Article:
As soon as school is back and hockey season starts the focus for your child may turn to hockey, over their schooling. My guess is they enjoy school, at least playing, while they are at school, and the focus on conversation, even in their friends group is about hockey. Hockey is far more fun than school.
Of course it is, and that creates a problem when you need them to be focused on their school work. Getting that education is important. They may not realize that yet though.
Here are five tips to try to get them to focus on doing their homework.
Make it a challenge
You have no doubt seen your child be competitive, especially when they are on the ice, or on their bike racing their friends. Most children have some small innate competitiveness in them, even if its not visible, so make up a challenge around homework.
What do they LOVE to do, that would be a big win for them, if they could do that? Might it be to go out for dinner after hockey practice? Or, to go to a game they want to go to, to watch their favorite NHL player? And it maybe they just want more time on the PlayStation. Whatever it is, think through some challenges and set them the challenge of completing their homework, to a set standard of course, to win that prize.
Or, depending on the subject, you might want to set a challenge that relates to their research abilities. For example, if they are studying a history subject, how many different things can they find out about their topic? Make it fun.
Let them have some sort of reward. They will see the benefit when they are praised by not only you, but also their teacher for completing their homework in a timely fashion.
Shift the focus to hockey
For younger ones who have maths homework, get them doing their maths problems using a hockey team. There are 20 skaters in total for an NHL game – 18 skaters and 2 goalies. 5 players and 1 goalie are on the ice at any one game. Use these numbers for addition and subtraction equations. That way they will have fun, while learning their maths.
If they have a story to write, get them to write it about something to do with hockey, if that’s allowed of course. They could learn about a team, a player, some aspect of the game and write about it. Using hockey, something they love as the focus may make it more fun for them.
Get them to broaden their focus – to the hockey world
If you child has a history assignment to complete, or even for that matter a science project, let them broaden their thinking from general topics and focus their research and what they develop be on something hockey focused.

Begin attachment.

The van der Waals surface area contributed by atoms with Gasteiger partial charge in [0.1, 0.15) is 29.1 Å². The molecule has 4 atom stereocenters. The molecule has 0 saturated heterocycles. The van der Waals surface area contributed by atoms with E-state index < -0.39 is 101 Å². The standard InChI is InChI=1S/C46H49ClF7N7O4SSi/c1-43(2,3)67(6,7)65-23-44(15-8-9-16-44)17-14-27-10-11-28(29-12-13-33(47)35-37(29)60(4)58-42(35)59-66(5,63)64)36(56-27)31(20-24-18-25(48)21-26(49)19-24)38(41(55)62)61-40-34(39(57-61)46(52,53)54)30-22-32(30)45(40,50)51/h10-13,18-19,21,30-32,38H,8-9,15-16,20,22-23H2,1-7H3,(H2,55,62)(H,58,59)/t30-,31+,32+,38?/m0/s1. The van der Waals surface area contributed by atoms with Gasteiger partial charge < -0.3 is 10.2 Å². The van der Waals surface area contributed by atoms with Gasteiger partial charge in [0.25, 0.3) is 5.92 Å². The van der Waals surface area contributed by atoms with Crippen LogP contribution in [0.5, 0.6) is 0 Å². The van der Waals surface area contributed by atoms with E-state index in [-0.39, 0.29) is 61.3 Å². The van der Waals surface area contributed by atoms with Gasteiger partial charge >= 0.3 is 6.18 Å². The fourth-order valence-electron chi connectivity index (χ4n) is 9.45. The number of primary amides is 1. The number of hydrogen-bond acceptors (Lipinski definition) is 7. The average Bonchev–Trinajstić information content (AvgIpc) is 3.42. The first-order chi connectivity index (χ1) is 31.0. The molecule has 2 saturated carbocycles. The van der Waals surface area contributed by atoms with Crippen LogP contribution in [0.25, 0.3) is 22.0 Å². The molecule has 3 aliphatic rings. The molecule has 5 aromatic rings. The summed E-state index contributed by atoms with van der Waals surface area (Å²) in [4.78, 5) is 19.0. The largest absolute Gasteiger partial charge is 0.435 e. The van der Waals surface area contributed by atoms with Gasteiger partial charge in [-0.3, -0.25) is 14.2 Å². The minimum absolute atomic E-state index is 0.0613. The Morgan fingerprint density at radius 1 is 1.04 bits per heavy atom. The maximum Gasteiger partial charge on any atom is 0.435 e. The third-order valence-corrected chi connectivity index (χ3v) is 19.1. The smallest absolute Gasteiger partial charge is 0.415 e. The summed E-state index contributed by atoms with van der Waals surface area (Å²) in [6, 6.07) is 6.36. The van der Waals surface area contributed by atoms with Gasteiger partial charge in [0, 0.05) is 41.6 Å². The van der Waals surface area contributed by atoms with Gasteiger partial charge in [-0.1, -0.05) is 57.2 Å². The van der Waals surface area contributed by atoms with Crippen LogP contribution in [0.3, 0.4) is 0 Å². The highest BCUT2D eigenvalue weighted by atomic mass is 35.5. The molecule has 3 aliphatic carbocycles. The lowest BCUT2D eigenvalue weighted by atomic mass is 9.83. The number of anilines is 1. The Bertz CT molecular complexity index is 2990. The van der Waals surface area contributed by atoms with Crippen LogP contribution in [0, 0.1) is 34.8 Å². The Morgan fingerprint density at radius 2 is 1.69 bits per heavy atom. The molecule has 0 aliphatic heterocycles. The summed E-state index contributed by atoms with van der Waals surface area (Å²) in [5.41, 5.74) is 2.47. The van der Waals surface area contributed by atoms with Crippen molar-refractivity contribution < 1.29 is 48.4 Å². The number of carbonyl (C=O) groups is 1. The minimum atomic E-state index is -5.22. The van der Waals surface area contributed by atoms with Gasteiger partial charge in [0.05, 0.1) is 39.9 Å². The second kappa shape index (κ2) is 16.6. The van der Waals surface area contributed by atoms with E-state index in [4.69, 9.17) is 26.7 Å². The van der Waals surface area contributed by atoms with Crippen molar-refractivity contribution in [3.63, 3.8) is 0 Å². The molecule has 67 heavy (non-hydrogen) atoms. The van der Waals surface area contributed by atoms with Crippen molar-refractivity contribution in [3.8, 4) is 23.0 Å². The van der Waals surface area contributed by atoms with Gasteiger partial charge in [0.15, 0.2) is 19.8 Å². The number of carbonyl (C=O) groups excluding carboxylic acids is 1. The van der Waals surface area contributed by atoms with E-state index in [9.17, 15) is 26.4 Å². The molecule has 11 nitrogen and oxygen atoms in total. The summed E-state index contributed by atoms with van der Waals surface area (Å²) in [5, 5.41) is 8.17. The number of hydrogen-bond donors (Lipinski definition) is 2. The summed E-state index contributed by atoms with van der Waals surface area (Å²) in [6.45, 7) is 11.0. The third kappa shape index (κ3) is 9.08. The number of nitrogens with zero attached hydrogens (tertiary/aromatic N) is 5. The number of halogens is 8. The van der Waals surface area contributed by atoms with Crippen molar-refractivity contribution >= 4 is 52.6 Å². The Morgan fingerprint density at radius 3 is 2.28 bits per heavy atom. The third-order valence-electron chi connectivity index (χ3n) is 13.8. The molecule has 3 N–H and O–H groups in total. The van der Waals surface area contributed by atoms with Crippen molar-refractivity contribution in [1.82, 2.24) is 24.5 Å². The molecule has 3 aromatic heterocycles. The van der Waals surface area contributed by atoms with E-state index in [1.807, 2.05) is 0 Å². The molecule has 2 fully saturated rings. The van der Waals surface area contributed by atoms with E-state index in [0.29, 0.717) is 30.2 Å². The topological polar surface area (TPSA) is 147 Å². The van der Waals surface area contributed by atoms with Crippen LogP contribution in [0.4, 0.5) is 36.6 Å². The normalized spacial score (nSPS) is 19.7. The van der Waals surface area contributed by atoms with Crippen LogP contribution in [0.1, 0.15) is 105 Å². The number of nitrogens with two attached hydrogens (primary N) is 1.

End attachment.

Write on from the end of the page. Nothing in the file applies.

In Colorado, the Avalanche players visit STEM schools and talk to the students about force and topics related to speed, in order to show the students how hockey has these aspects as a part of it.
How fast does the hockey puck travel when it is hit from inside the blue line, till the time it hits the back of the net?
How does the height and weight of a hockey player impact how fast they can skate?
These are examples of things that can be used to answer questions your students might have as homework questions, yet the focus is turned to hockey in order to answer it.
Not only does this spark their interest, it also allows them to learn some more aspects of the game they love to play.
Do it with them, on road trips
You may have one or two our trips to and from the rink for practices and games. Use this travel time to help them with their homework. We all know that Moms have the ability to multi task (at least most do), so get engaged with your child and help them with their homework.
Use your phone and record information or discussions you have with them about homework topics, so that whilst they may not spend the time writing out homework answers while in the car, you can support them with providing the information you discussed on that trip, later when they get home.
This could not only have them feel more supported, but also make the task of completing homework, easier.
Try all or one of these ideas and let us know if any of them work for you? What else have you tried that works?
Karen Cherrett, is a Mindset Coach helping people understand the impact their mindset has on their life, good and bad. She helps with anxiety, stress, overwhelm, depression and in developing coping skills for daily life.